Significant Waterways of Hurrimontania
This map highlights the historically important waterways that have effected the development of the region. The area between the lakes of Van, Sevan, and Urmia, and the northern reaches of the Tigris and Euphrates rivers is called the Armenian Highlands and is probably within the ancestral boundaries of the Hurrian people. The Arax and Kura Rivers which must also be included in this map are significant to the ethnogenesis of the Hurrian's Bronze Age Ancestors.
Plate Techtonics and the Geographic Development of Hurrimontania
Having highlighted the modern geography of the region, it would be incomplete without an explanation as to the reason for the extremely rugged terrain and the high elevations that produce the snows which rivers and mountains are dependent on for aquatic nourishment.
The following two maps show the active fault lines and the movement of the crust in relation to the Hurrimontania region. In general, the theory of Plate Technotics dictates that the top layer of the Earth, known as the Crust is composed of many large plates that move against each other. As the continents and sea floors spread and crash together, new lands are created, and others destroyed. This constant movement of the crust is fueled by the warmth that's trapped within the Earth. The internal heat in the deeper layers provides the energy with which these massive areas move. Hurrimontania is situated in a very active techtonic region.
From the map below, the two most significant plate movements are the Arabian Plate that's slowly moving Northward in relation to the Anatolian Plate, and the Anatolian Plate moving Westward in relation to the Eastward moving Eurasian plate. These techtonic movements produce fault lines, which can indicate the location of these plate movements. The North Anatolian Fault is the boundary between the Anatolian Plate and the Eurasian Plate. This is a very active seismic area, because as the crust slowly moves, usually about the same rate as a fingernail, pressures build and when they're released, large and damaging earthquakes can occur. This whole region, due to the boundary between so many plates is highly susceptible to earthquakes, and in the recent past, was home to many active volcanoes. In fact, there are many volcanoes that are currently dormant, where the potential for a future explosive episode is almost certain. The most recent active volcano is found on the Eastern shore of Lake Van, known as Nemrut Dagh. In fact, this region was known to the locals as the land of Fire and Ice, due to the mountains, and the active volcanoes.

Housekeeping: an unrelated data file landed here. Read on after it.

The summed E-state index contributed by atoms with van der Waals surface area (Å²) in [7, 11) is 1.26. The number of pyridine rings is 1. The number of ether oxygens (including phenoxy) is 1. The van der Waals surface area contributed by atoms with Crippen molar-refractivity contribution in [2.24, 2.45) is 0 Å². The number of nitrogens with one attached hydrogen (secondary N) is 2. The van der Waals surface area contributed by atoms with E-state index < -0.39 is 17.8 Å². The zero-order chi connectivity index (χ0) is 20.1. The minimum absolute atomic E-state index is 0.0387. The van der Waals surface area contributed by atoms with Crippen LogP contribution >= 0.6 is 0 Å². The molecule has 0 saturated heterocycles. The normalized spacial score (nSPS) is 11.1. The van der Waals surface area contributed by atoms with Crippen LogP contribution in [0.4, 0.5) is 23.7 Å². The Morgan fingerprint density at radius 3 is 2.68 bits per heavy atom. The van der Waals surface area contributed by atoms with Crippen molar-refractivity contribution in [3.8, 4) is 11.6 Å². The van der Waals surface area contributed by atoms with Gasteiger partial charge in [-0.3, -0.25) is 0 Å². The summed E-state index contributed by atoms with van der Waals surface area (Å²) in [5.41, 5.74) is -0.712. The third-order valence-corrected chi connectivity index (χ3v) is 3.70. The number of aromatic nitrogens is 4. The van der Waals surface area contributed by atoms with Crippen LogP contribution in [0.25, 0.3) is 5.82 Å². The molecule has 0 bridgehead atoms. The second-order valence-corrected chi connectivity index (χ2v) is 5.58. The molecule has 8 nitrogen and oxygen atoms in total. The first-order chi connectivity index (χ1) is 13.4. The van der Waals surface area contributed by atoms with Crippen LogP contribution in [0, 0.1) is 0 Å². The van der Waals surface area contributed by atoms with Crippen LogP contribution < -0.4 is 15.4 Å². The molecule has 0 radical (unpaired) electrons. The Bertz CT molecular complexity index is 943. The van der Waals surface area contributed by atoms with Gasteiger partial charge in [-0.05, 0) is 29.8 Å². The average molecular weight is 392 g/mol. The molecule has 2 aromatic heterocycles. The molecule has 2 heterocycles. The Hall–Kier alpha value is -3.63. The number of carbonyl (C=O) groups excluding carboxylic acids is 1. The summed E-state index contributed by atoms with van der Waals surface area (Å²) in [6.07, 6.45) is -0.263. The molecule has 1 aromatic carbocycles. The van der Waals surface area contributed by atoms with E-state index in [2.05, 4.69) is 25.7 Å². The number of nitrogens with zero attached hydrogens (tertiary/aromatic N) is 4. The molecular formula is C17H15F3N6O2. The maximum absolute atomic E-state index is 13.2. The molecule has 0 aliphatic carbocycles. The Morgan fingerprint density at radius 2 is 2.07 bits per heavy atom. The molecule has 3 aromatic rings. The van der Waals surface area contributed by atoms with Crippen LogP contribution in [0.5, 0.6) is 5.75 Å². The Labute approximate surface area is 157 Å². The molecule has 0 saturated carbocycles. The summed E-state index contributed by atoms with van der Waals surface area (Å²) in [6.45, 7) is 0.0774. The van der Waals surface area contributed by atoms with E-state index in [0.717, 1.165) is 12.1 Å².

The East Anatolian fault, which starts as the Southern boundary of the Anatolian plate is a result of the pressure from the Arabian plate. In addition, the Segment of the Eurasian plate that lies in the Caucasus (Northeast area) is slowly moving south, compressing the Armenian highlands even further, producing the Greater and Lesser Caucasus thrust and fold belts. The region, centered between the lakes of Van, Urmia, and Sevan is known geographically as the East Anatolian Collision Zone. It is in this part of the world where the ancestral stock of the Hurrians developed and spread. The northern boundary of the East Anatolian Collision Zone is where the devastating 1988 Spitak Armenian earthquake occurred.